For This We Fought the Battle of Ages
SubRosa = King Woman + White Magic
Salt Lake City’s metal scene has been ornamented with the presence of SubRosa for six albums. Their niche resides somewhere between black freak-folk and dense doom sludge. It’s uncommon to hear a group that crosses these two opposing genres, but they have jumped straight into the fiery pit. For This We Fought the Battle of Ages smashes from foreboding quietude to ascending strings reminiscent of Loreena McKennitt and wah-heavy, thumping strums.
“Despair is a Siren,” a 15-minute odyssey, is grating in dissonance and lilting in melody. It begins with wailing and screeching from the underworld. Following are soft, airy vocals, overlaid with a clobbering and metallic bassline from Levi Hanna. Before breaking into full doom, the song climbs into primal percussion provided by Andy Patterson. Slating wooden sounds are undercut by discordant, plucked strings and a gloomy utterance of “My skin doesn’t fit anymore.” The combined dual violins are nimble in harmony amid grisly, molten waterfalls of muck. The ghostly breakdown swoops in unexpectedly. It continues the remainder of the bridge with one single, deep note like a swarm of hornets in your ear.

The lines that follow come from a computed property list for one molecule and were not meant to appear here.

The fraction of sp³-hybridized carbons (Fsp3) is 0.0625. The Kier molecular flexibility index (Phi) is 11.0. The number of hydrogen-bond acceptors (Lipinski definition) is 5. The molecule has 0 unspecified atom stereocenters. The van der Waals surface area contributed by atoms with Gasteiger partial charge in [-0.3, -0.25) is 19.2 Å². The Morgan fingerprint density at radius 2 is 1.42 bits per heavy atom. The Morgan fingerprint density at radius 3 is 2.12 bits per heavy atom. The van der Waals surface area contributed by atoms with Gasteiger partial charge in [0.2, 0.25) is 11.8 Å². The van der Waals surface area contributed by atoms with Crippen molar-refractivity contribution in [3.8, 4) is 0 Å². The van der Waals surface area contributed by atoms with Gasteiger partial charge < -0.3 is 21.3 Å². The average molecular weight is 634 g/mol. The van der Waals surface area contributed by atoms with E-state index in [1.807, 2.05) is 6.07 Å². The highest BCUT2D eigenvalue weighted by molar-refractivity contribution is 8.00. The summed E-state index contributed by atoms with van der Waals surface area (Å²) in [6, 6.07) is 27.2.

SubRosa’s vocal triad, Rebecca Vernon, Sarah Pendleton and Kim Pack, creates implausibly eclectic sounds. “Wound of the Warden” is another epic wherein they flip between a forlorn and sultry whisper, smoky melodic yells and a chesty tone that sounds like a forced moan of supreme pain à la Björk. Mid-track, roars are so overlaid and affecting that they sound like they are creating a rip in space-time. I had to pause the song because even on my appalling laptop speakers and through a wall, the soundscape was so horrifying that it woke my sister from her nap in a panic.
SubRosa have the uncanny ability to create compositions both majestic and awful, stunning and sinister, ethereal and anxiety-ridden. Existential lyricism, most evident on “Black Majesty,” rounds out an impeccable potion of cross-genre magic. “Troubled Cells” ends the album with a chronicle about disturbing love, skirting around disconsolate subjects like suicide and obsession. Like all of my favorite music, SubRosa have the capacity to make me prickly and uneasy while also satiating my thirst for elegant songwriting. Battle of Ages forces you from sonic contentment into an auditory space of exploration and introspection—descending from gorgeous descant to gravelly psalm. –LeAundra Jeffs